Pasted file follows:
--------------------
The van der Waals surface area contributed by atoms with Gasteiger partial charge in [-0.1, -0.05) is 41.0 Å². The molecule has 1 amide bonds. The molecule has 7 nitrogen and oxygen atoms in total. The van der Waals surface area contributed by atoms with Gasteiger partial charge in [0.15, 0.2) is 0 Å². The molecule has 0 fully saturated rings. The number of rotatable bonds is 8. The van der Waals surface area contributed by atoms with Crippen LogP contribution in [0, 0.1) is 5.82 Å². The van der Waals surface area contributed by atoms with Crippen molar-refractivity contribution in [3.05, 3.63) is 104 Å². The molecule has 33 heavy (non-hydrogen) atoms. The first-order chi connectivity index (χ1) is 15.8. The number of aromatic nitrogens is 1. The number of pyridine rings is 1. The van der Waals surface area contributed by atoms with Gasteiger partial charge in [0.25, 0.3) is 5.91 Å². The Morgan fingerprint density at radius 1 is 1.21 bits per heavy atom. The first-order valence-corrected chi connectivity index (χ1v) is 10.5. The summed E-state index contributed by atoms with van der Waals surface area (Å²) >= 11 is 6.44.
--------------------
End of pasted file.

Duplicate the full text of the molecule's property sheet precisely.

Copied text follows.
The van der Waals surface area contributed by atoms with Gasteiger partial charge in [-0.1, -0.05) is 41.0 Å². The molecule has 1 amide bonds. The molecule has 7 nitrogen and oxygen atoms in total. The van der Waals surface area contributed by atoms with Gasteiger partial charge in [0.15, 0.2) is 0 Å². The molecule has 0 fully saturated rings. The number of rotatable bonds is 8. The van der Waals surface area contributed by atoms with Crippen LogP contribution in [0, 0.1) is 5.82 Å². The van der Waals surface area contributed by atoms with Crippen molar-refractivity contribution in [3.05, 3.63) is 104 Å². The molecule has 33 heavy (non-hydrogen) atoms. The first-order chi connectivity index (χ1) is 15.8. The number of aromatic nitrogens is 1. The number of pyridine rings is 1. The van der Waals surface area contributed by atoms with Gasteiger partial charge in [0.25, 0.3) is 5.91 Å². The Morgan fingerprint density at radius 1 is 1.21 bits per heavy atom. The first-order valence-corrected chi connectivity index (χ1v) is 10.5. The summed E-state index contributed by atoms with van der Waals surface area (Å²) >= 11 is 6.44.